HIGHLIGHTS OF THE NOON BRIEFING BY STEPHANE DUJARRIC,
SPOKESPERSON FOR SECRETARY-GENERAL BAN KI-MOON
FRIDAY, 2 OCTOBER 2015
SECRETARY-GENERAL WELCOMES SOMALIA’S RATIFICATION OF U.N. CHILD CONVENTION, URGES U.S. TO DO SO
- In a statement, the Secretary-General welcomes the Government of Somalia's ratification of the United Nations Convention on the Rights of the Child, an important measure which binds the Government to ensure specific protections for all children in the country.
- The Secretary-General views the Convention as the world's strongest commitment to promote and respect the human rights of children, including the right to life, to health, to education and to play, as well as the right to family life, to be protected from violence and from any other form of discrimination, and to have their views heard. Adopted in 1989, the Convention stands as the most widely ratified human rights convention, with 196 State parties.
- The Secretary-General encourages the United States, the only State yet to ratify the Convention, to join the global movement and help the world reach the objective of universal ratification. He affirms the continuous support of the United Nations in these efforts.
SECRETARY-GENERAL ‘DEEPLY SADDENED’ BY MASS SHOOTING IN U.S. STATE OF OREGON, CALLS FOR ACTION TO STEM GUN VIOLENCE
- In a statement, the Secretary-General was deeply saddened to learn of the mass shooting in Roseburg, Oregon, on 1 October. He conveys his sincere condolences to the families of the many victims and wishes a swift recovery to those wounded.
- In the face of yet another tragedy of this kind, the Secretary-General expresses his strong hope that the United States, through the robust democratic process that characterizes it, will be able to take the necessary action to reduce the appalling toll in human life that gun violence is taking on American society. He notes that President Barack Obama has consistently demonstrated his commitment to address this scourge.
LIBYA PACT WILL HELP TO PROMOTE STABILITY, DEMOCRACY – SECRETARY-GENERAL
- The Secretary-General this morning spoke at a high-level meeting on Libya, and he warned that the violence of the past year and a half is leading Libya down a path of death, displacement and destruction.
- He said that, for the first time since the revolution of 2011, Libyans have before them a negotiated, inclusive and workable political roadmap for the remainder of the political transition process. No agreement is perfect, he added, but this document will help Libya move beyond the chaos and toward the creation of a stable and democratic State with a clear legal framework.
- The Secretary-General has instructed his Special Representative, Bernardino León, to adhere to the agreed deadline of this General Assembly week to begin discussion on the formation of a new Government. Mr. León has assured the Secretary-General that the participants at this morning’s meeting remain committed and will not go back on their word.
SECRETARY-GENERAL MEETS ISRAELI LEADER, SPEAKS OUT AGAINST ‘BRUTAL’ KILLINGS IN WEST BANK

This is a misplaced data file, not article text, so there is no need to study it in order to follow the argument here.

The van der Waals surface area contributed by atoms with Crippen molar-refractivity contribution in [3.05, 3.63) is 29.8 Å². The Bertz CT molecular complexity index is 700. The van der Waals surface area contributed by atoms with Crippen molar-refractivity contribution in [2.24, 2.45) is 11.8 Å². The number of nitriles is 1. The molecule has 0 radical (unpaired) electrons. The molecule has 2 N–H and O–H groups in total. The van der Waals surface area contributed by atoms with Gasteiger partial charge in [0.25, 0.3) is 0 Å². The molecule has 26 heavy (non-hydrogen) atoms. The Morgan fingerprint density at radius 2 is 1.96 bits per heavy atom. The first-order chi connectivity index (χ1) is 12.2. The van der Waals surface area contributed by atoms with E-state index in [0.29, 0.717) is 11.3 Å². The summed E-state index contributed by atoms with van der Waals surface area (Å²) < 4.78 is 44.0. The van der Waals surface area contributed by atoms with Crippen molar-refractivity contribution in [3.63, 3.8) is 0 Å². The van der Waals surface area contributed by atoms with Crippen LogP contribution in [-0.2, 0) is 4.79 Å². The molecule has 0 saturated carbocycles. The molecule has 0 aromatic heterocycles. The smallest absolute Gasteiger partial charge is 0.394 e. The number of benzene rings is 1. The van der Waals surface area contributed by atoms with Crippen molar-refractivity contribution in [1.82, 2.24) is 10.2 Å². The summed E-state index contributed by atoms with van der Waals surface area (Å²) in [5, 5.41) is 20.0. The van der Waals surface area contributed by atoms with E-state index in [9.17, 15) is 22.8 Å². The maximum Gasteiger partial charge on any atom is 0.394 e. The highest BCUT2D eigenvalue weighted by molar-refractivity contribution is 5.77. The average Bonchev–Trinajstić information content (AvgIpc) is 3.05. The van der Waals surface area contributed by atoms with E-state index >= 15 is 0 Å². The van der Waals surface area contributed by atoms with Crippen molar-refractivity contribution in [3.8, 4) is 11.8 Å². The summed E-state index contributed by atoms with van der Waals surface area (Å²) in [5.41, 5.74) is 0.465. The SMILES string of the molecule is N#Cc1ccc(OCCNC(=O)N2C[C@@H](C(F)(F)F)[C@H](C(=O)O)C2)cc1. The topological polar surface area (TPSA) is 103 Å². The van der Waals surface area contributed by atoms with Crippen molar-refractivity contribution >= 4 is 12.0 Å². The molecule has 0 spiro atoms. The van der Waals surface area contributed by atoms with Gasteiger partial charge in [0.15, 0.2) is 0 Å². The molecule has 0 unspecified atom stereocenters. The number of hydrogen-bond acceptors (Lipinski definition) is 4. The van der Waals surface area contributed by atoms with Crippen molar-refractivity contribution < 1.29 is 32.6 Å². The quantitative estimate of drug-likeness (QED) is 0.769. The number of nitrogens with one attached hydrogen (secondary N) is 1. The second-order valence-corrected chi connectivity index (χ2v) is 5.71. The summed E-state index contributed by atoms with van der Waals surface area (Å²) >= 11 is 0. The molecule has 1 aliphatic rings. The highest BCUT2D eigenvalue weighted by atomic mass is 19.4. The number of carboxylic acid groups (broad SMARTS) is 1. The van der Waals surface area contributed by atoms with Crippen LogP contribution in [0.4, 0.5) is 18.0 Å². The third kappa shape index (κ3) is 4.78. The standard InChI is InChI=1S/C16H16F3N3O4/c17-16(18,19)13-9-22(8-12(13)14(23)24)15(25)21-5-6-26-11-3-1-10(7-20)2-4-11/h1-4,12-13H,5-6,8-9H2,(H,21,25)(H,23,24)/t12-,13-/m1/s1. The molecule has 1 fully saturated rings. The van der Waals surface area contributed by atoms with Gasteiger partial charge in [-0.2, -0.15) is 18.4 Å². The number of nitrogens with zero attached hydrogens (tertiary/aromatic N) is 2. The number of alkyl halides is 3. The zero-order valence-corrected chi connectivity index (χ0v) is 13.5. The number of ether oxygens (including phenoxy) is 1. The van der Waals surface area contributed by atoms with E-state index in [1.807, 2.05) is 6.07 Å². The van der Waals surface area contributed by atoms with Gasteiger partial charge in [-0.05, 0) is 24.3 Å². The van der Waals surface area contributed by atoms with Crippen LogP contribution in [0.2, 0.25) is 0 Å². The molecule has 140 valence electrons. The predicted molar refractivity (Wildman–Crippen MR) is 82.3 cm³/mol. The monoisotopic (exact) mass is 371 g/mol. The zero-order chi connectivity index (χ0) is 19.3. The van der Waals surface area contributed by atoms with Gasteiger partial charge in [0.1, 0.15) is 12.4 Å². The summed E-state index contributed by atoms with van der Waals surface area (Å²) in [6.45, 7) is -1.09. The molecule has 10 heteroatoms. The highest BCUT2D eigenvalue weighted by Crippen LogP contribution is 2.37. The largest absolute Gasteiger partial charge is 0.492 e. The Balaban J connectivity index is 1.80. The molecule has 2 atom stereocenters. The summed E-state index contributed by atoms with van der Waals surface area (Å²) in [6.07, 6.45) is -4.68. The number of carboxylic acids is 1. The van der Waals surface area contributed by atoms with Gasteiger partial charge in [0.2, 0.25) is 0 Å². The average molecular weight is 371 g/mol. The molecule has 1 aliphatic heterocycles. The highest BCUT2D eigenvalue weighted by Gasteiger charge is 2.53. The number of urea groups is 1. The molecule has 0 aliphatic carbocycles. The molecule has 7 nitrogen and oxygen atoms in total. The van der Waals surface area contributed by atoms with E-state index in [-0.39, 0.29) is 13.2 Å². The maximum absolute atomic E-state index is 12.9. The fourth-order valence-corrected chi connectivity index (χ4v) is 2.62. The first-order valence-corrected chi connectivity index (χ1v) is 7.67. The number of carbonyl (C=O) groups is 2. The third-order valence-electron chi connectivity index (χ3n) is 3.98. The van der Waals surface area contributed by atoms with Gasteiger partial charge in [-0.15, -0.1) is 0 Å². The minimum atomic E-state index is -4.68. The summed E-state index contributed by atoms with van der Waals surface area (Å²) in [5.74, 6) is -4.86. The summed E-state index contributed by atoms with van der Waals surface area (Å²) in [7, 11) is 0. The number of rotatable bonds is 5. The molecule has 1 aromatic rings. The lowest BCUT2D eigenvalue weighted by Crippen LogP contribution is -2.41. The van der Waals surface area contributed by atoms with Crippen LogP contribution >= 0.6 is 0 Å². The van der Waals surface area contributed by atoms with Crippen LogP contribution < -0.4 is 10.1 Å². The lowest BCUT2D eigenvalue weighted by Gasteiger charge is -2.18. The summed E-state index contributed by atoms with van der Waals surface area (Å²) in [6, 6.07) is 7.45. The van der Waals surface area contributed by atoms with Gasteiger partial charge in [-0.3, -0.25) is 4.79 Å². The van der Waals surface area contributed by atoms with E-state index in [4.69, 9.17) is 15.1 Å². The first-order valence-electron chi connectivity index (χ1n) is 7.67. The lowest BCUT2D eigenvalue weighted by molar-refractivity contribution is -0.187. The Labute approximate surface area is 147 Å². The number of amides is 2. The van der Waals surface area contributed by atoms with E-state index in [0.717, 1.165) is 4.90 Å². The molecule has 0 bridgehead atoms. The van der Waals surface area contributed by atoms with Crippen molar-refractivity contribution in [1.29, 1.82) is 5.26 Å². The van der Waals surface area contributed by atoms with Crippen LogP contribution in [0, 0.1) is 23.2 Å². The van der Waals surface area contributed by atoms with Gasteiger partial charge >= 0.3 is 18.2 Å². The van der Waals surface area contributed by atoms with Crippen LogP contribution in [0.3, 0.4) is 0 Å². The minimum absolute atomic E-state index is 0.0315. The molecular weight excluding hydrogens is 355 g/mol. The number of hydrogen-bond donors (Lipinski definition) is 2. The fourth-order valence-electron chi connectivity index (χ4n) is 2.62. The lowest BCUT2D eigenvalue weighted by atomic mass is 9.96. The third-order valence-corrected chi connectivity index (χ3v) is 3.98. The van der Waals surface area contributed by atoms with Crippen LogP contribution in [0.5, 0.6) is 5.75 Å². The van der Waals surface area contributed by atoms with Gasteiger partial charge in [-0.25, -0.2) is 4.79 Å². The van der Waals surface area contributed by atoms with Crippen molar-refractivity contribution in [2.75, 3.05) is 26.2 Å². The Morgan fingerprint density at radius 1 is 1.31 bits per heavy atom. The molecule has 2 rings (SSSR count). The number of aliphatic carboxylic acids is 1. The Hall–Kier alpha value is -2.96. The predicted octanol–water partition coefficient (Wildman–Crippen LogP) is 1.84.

- In a meeting with Israeli Prime Minister Benjamin Netanyahu yesterday, the Secretary-General condemned the brutal killing of two Israeli citizens in the West Bank that took place earlier that evening.
- The Secretary-General and the Prime Minister discussed the regional situation, including the risks posed by incitement, violent extremism, and terrorism. The Secretary-General noted the tensions on the ground in the West Bank, including East Jerusalem, and reiterated his call on both sides to prevent any escalation. In this regard, he referred to the Prime Minister's public commitment to maintain the status quo on the Holy Sites.
- Nickolay Mladenov, the UN Special Coordinator for the Middle East Peace Process, also condemned the shooting attack.
U.N. RELIEF CHIEF VOICES ALARM AT UPTICK OF CENTRAL AFRICAN VIOLENCE
- The Emergency Relief Coordinator, Stephen O’Brien, said today that he was extremely alarmed by the recent upsurge in violence in the Central African Republic (CAR) and by attacks on humanitarian premises.
- He said that people in Bangui are living without the most basic necessities because humanitarian NGOs and U.N. agencies cannot reach them.
- He added that the situation is also deteriorating outside the capital, with movements of armed groups spreading panic amongst the population.
- Across the country, more than 412,000 people have fled their homes. Some 2.7 million people, more than half the population, depend on humanitarian aid to survive.
- Mr. O’Brien called on all those involved to end the violence and to allow the resumption of humanitarian assistance immediately.
- The UN Mission in the country (MINUSCA) reports that the situation in the capital, Bangui, remained relatively calm but tense in the last 24 hours with sporadic looting activity.
- MINUSCA peacekeepers, in collaboration with Sangaris, have taken a robust posture in Kaga Bandoro, where a group of armed ex-Séléka were reportedly moving south.
- The Mission continues to take measures to prevent a further deterioration of the situation in order to ensure protection of civilians and safe passage along key axis routes within the capital.
COUNTRIES’ SUBMISSIONS OF CLIMATE CHANGE PLANS SOLID FOUNDATION AHEAD OF PARIS TALKS – SECRETARY-GENERAL
- In a statement issued yesterday evening, the Secretary-General welcomed the submission of national climate action plans, or Intended Nationally Determined Contributions (INDCs), by 147 countries, which account for over 85 per cent of global greenhouse emissions.